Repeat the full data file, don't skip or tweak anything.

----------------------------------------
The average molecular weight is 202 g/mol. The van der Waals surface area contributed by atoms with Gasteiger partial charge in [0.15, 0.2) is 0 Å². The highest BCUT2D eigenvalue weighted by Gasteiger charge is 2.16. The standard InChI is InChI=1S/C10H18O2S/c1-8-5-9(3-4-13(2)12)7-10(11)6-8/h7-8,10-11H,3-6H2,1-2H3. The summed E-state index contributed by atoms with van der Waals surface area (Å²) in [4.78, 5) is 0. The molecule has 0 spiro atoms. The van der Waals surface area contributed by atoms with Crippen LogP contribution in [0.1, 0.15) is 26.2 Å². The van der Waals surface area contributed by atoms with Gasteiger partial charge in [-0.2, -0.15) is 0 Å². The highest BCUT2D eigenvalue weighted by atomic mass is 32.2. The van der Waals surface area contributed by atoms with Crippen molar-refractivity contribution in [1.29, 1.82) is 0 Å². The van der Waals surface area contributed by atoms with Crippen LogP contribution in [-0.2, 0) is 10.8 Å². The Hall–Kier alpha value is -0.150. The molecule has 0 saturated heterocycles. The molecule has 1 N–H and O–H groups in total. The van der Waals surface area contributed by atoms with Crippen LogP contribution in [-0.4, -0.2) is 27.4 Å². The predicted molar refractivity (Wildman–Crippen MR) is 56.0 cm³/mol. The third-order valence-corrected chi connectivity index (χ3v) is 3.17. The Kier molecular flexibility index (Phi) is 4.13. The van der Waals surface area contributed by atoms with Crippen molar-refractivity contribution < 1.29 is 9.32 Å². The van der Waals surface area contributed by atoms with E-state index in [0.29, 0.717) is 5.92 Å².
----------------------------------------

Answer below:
The average molecular weight is 202 g/mol. The van der Waals surface area contributed by atoms with Gasteiger partial charge in [0.15, 0.2) is 0 Å². The highest BCUT2D eigenvalue weighted by Gasteiger charge is 2.16. The standard InChI is InChI=1S/C10H18O2S/c1-8-5-9(3-4-13(2)12)7-10(11)6-8/h7-8,10-11H,3-6H2,1-2H3. The summed E-state index contributed by atoms with van der Waals surface area (Å²) in [4.78, 5) is 0. The molecule has 0 spiro atoms. The van der Waals surface area contributed by atoms with Crippen LogP contribution in [0.1, 0.15) is 26.2 Å². The van der Waals surface area contributed by atoms with Gasteiger partial charge in [-0.2, -0.15) is 0 Å². The highest BCUT2D eigenvalue weighted by atomic mass is 32.2. The van der Waals surface area contributed by atoms with Crippen molar-refractivity contribution in [1.29, 1.82) is 0 Å². The van der Waals surface area contributed by atoms with Crippen LogP contribution in [-0.2, 0) is 10.8 Å². The Hall–Kier alpha value is -0.150. The molecule has 0 saturated heterocycles. The molecule has 1 N–H and O–H groups in total. The van der Waals surface area contributed by atoms with Crippen LogP contribution in [-0.4, -0.2) is 27.4 Å². The predicted molar refractivity (Wildman–Crippen MR) is 56.0 cm³/mol. The third-order valence-corrected chi connectivity index (χ3v) is 3.17. The Kier molecular flexibility index (Phi) is 4.13. The van der Waals surface area contributed by atoms with Crippen molar-refractivity contribution < 1.29 is 9.32 Å². The van der Waals surface area contributed by atoms with E-state index in [0.29, 0.717) is 5.92 Å².